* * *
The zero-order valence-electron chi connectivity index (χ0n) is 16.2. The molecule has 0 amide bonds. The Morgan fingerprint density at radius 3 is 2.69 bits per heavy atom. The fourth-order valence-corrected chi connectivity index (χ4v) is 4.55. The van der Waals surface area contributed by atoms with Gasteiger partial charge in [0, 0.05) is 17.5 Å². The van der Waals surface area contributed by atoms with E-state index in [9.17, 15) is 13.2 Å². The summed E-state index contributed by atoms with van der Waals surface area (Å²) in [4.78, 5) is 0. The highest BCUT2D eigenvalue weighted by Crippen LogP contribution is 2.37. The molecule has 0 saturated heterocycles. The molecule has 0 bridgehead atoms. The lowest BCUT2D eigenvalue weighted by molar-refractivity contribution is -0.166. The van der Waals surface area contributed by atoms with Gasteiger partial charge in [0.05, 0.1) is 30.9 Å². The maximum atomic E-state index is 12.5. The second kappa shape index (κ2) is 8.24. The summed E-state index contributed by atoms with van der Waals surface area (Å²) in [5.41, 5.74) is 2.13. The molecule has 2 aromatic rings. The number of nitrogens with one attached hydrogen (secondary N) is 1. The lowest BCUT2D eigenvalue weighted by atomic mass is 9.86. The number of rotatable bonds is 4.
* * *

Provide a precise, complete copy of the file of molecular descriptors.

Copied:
The zero-order valence-electron chi connectivity index (χ0n) is 16.2. The molecule has 0 amide bonds. The Morgan fingerprint density at radius 3 is 2.69 bits per heavy atom. The fourth-order valence-corrected chi connectivity index (χ4v) is 4.55. The van der Waals surface area contributed by atoms with Gasteiger partial charge in [0, 0.05) is 17.5 Å². The van der Waals surface area contributed by atoms with E-state index in [9.17, 15) is 13.2 Å². The summed E-state index contributed by atoms with van der Waals surface area (Å²) in [4.78, 5) is 0. The highest BCUT2D eigenvalue weighted by Crippen LogP contribution is 2.37. The molecule has 0 saturated heterocycles. The molecule has 0 bridgehead atoms. The lowest BCUT2D eigenvalue weighted by molar-refractivity contribution is -0.166. The van der Waals surface area contributed by atoms with Gasteiger partial charge in [0.05, 0.1) is 30.9 Å². The maximum atomic E-state index is 12.5. The second kappa shape index (κ2) is 8.24. The summed E-state index contributed by atoms with van der Waals surface area (Å²) in [5.41, 5.74) is 2.13. The molecule has 2 aromatic rings. The number of nitrogens with one attached hydrogen (secondary N) is 1. The lowest BCUT2D eigenvalue weighted by atomic mass is 9.86. The number of rotatable bonds is 4.